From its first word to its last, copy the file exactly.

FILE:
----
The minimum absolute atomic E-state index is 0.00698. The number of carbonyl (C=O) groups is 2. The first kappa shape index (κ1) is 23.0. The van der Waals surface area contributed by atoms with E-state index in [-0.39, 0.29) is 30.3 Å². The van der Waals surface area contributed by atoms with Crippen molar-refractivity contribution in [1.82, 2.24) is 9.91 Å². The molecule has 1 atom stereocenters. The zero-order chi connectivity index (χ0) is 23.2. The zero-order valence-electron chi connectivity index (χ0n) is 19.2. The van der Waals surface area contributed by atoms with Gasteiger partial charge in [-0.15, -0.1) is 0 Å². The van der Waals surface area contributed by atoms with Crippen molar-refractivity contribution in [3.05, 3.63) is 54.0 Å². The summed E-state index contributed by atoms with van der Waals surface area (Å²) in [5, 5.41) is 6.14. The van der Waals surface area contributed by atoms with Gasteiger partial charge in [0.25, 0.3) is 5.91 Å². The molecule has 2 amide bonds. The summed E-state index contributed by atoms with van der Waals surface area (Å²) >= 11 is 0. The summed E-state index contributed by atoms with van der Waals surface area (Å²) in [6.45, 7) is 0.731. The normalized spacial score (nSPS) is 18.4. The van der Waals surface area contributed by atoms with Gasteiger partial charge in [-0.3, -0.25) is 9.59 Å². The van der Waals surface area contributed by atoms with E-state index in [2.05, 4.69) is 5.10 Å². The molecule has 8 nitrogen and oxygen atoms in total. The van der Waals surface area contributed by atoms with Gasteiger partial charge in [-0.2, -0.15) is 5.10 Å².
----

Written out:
The minimum absolute atomic E-state index is 0.00698. The number of carbonyl (C=O) groups is 2. The first kappa shape index (κ1) is 23.0. The van der Waals surface area contributed by atoms with E-state index in [-0.39, 0.29) is 30.3 Å². The van der Waals surface area contributed by atoms with Crippen molar-refractivity contribution in [1.82, 2.24) is 9.91 Å². The molecule has 1 atom stereocenters. The zero-order chi connectivity index (χ0) is 23.2. The zero-order valence-electron chi connectivity index (χ0n) is 19.2. The van der Waals surface area contributed by atoms with Gasteiger partial charge in [-0.15, -0.1) is 0 Å². The van der Waals surface area contributed by atoms with Crippen molar-refractivity contribution in [3.05, 3.63) is 54.0 Å². The summed E-state index contributed by atoms with van der Waals surface area (Å²) in [5, 5.41) is 6.14. The van der Waals surface area contributed by atoms with Gasteiger partial charge in [0.25, 0.3) is 5.91 Å². The molecule has 2 amide bonds. The summed E-state index contributed by atoms with van der Waals surface area (Å²) >= 11 is 0. The summed E-state index contributed by atoms with van der Waals surface area (Å²) in [6.45, 7) is 0.731. The normalized spacial score (nSPS) is 18.4. The van der Waals surface area contributed by atoms with Gasteiger partial charge in [-0.3, -0.25) is 9.59 Å². The van der Waals surface area contributed by atoms with E-state index in [2.05, 4.69) is 5.10 Å². The molecule has 8 nitrogen and oxygen atoms in total. The van der Waals surface area contributed by atoms with Gasteiger partial charge in [-0.2, -0.15) is 5.10 Å².